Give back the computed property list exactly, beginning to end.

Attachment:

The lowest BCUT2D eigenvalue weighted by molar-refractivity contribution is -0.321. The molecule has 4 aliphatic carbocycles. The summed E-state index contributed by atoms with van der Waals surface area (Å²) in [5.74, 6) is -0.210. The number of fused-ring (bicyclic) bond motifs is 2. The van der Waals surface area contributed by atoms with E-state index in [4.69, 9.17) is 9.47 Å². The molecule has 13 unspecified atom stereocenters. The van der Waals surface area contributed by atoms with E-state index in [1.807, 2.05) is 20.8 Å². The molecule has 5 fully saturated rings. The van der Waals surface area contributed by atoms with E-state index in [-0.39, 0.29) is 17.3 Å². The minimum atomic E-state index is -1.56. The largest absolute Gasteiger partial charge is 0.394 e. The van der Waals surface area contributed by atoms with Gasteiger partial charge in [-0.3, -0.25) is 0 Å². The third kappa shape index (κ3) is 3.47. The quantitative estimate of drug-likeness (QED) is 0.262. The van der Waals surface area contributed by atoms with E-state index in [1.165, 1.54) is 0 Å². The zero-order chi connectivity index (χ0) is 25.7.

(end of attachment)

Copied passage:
The lowest BCUT2D eigenvalue weighted by molar-refractivity contribution is -0.321. The molecule has 4 aliphatic carbocycles. The summed E-state index contributed by atoms with van der Waals surface area (Å²) in [5.74, 6) is -0.210. The number of fused-ring (bicyclic) bond motifs is 2. The van der Waals surface area contributed by atoms with E-state index in [4.69, 9.17) is 9.47 Å². The molecule has 13 unspecified atom stereocenters. The van der Waals surface area contributed by atoms with E-state index in [1.807, 2.05) is 20.8 Å². The molecule has 5 fully saturated rings. The van der Waals surface area contributed by atoms with E-state index in [-0.39, 0.29) is 17.3 Å². The minimum atomic E-state index is -1.56. The largest absolute Gasteiger partial charge is 0.394 e. The van der Waals surface area contributed by atoms with Gasteiger partial charge in [-0.3, -0.25) is 0 Å². The third kappa shape index (κ3) is 3.47. The quantitative estimate of drug-likeness (QED) is 0.262. The van der Waals surface area contributed by atoms with E-state index in [1.165, 1.54) is 0 Å². The zero-order chi connectivity index (χ0) is 25.7.